The Maratha Kranti Morcha (MKM) has renewed its demand for a review of the Scheduled Castes and Scheduled Tribes (Prevention of Atrocities) Act, 1989, which, it claims, has been “frequently misused”.
The umbrella outfit of Maratha organisations, however, pointed out that it had made this demand much earlier, and it was not triggered by the clashes between Maratha and Dalit groups during the 200th anniversary celebrations of the Battle of Bhima Koregaon on January 1. A 30-year-old Maratha man, Rahul Phatangade, was killed in the clashes. Leaders of the Morcha also said they did not want the Act to be repealed and were only asking for amendments to prevent it from being “misused”.
“The Maratha and Dalit communities do not have many differences with each other. Whatever differences we had pertained to the misuse of the Atrocities Act, which was already under consideration of the state government… but yes, the recent incident at Koregaon Bhima and neighbouring areas has created some distance between the two communities,” said Shantaram Kunjir, one of the coordinators of the MKM.
The Marathas were angry with the state government for failing to prevent “victimisation” of the community under the Act, said Kunjir. “We have been demanding that the brazen misuse of the Act be stopped. Now, an FIR is filed without any prior investigation… we have been demanding that unless a thorough investigation is conducted by a panel, no FIR should be registered. For years, we have seen that false cases or those on flimsy grounds are filed under the Act,” he said.
MKM leaders said they had not asked for a repeal of the Act as they realised its importance for the Dalit community. “While it is a fact that false cases under this Act have become common, it is also true that members of the Dalit community are still harassed by certain elements, and therefore we do not want a repeal. We are only demanding that false cases should be stopped and for that, the state government can amend some provisions of the Act,” said Ajay Bhosale, another leader of the Morcha.
Kunjir said the Morcha would be forced to launch an agitation if the government failed to amend the Atrocities Act. “Though the government has conceded to our other demands, this particular thing continues to bother us. We hope that the government acts soon and helps bridge the distance between the two communities,” said Kunjir.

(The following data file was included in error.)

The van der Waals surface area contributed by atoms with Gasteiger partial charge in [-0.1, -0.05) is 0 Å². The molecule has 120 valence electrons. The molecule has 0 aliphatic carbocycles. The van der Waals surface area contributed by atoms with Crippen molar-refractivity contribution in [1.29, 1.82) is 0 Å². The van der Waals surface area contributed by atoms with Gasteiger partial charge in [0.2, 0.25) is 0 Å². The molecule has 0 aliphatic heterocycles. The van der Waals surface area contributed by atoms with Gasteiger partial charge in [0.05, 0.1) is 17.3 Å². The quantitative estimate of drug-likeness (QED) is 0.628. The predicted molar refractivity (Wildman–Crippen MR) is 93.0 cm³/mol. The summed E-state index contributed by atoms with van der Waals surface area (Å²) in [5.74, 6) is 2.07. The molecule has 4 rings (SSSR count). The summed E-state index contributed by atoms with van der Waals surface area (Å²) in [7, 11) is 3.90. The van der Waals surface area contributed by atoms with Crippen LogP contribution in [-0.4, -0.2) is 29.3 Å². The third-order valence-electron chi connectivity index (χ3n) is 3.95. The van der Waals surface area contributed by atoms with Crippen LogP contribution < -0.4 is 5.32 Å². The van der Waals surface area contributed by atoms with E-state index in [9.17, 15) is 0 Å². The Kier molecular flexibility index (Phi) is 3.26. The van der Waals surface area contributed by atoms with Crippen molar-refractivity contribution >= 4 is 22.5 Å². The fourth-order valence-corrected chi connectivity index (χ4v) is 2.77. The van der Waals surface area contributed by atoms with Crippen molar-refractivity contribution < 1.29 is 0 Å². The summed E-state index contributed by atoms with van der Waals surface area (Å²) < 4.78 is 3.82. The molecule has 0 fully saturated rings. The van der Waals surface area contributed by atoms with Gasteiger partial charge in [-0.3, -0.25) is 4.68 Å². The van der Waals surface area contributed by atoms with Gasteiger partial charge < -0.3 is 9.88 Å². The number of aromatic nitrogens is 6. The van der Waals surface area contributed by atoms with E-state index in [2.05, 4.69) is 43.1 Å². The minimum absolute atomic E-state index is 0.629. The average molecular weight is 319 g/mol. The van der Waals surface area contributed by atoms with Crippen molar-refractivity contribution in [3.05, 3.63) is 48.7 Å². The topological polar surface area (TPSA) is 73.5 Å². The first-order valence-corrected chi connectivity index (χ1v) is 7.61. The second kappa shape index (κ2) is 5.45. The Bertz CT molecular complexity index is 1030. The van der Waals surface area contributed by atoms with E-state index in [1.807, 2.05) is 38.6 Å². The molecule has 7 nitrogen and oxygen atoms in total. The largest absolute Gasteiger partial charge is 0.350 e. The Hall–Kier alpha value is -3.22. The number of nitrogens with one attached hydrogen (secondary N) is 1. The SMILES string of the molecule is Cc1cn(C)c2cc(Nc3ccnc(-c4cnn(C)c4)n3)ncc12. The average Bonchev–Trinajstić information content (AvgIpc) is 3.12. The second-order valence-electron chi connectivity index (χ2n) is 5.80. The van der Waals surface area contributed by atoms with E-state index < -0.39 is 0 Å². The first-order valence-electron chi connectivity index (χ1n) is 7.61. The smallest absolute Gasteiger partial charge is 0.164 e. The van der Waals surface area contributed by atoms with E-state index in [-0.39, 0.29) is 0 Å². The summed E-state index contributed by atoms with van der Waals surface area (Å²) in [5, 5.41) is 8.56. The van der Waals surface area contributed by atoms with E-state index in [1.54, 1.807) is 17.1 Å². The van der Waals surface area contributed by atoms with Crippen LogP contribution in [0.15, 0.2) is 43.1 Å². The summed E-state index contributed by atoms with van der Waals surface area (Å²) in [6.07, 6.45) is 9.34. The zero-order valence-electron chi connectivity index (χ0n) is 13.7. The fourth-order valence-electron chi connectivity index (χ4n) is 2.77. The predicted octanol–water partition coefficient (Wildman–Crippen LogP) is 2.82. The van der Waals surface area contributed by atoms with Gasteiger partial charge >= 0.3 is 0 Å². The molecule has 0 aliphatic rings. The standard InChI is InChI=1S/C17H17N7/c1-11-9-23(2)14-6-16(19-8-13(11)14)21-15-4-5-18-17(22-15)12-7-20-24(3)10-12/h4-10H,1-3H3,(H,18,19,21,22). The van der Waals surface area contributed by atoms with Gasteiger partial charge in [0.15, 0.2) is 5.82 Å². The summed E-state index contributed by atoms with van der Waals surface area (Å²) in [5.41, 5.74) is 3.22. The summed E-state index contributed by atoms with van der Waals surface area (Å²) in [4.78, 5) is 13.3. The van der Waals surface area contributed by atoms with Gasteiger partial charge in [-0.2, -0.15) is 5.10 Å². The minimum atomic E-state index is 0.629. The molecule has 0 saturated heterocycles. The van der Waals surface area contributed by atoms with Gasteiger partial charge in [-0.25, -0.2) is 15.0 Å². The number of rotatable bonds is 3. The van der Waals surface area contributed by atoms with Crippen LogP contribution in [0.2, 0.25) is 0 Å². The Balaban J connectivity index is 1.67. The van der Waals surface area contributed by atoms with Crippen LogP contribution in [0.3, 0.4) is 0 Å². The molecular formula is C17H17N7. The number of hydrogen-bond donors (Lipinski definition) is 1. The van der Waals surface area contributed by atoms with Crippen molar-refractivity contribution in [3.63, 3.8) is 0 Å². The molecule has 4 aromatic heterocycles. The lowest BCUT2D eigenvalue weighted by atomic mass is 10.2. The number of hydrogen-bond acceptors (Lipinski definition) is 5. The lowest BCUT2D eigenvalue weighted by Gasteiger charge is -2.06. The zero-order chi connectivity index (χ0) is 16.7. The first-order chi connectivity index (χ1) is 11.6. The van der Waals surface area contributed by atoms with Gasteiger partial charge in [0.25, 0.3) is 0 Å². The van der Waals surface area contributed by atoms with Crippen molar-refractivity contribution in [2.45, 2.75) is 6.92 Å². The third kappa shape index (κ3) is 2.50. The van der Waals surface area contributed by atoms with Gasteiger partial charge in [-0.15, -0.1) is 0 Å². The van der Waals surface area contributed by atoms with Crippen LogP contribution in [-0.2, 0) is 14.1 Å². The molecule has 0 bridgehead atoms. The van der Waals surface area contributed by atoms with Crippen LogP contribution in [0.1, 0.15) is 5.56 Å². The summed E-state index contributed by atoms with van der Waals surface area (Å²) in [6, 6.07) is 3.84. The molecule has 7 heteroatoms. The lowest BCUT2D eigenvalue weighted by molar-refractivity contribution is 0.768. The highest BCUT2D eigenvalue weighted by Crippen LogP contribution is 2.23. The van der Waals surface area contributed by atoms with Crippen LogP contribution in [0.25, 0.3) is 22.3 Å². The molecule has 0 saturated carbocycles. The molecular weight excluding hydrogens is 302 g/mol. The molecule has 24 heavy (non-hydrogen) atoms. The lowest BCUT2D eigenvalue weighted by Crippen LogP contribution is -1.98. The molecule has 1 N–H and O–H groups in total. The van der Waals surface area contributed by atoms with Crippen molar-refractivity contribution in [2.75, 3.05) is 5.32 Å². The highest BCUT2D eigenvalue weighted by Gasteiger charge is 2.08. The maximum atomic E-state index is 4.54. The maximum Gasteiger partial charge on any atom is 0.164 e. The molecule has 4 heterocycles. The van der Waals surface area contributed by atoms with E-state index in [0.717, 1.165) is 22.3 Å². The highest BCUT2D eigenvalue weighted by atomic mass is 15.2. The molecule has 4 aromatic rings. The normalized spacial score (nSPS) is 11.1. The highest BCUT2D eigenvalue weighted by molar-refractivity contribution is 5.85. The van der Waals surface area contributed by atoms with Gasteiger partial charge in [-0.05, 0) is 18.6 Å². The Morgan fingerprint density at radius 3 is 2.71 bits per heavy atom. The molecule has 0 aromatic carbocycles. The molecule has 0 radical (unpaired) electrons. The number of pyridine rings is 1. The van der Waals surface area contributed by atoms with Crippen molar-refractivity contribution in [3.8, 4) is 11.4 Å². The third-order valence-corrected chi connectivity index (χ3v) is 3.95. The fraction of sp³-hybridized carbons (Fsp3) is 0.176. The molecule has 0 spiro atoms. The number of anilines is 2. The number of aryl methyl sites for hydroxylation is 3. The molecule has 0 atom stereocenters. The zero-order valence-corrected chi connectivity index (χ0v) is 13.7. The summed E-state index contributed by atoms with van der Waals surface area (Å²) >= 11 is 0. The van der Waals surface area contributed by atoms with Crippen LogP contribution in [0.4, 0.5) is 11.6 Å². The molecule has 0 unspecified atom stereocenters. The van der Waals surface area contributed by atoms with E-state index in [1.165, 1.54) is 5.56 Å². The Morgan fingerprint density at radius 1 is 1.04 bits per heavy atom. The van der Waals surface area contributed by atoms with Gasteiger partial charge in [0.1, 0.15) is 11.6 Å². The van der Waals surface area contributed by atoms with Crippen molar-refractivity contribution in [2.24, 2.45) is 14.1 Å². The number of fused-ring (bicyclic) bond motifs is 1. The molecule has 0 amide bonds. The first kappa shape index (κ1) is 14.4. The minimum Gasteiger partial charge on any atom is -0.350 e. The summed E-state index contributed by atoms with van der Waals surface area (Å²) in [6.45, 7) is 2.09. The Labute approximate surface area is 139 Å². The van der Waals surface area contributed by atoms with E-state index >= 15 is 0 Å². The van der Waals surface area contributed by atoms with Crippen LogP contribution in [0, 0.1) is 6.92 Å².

He said efforts were already being made to “repair the damage” to the ties between the two communities, in the wake of the violence on January 1. “We have had three meetings with Dalit leaders… and have also decided to hold a meet on communal harmony,” said Kunjir, adding that a coordination committee was being set up to facilitate these efforts.
The violence had hit all residents of the affected areas, he said. “Not just the Maratha community… even other communities, including the Dalits, also suffered. Over 130 vehicles and several shops… were torched in the violence. The local Maratha population bore the brunt of it,” he said.
Kunjir said the Morcha had urged the state government to provide compensation to everyone affected by the violence. He emphasised that the Marathas were not “blaming the Dalit community” for the violence, as it seemed to be the work of “outsiders”. “Local residents, including members of the Maratha and Dalit communities, do not seem to be responsible for the violence… outsiders tried to create problems,” he said.
“If proper (security) measures had been taken (by the police), following the alert by local residents, we don’t think the violence would have broken out,” said Kunjir.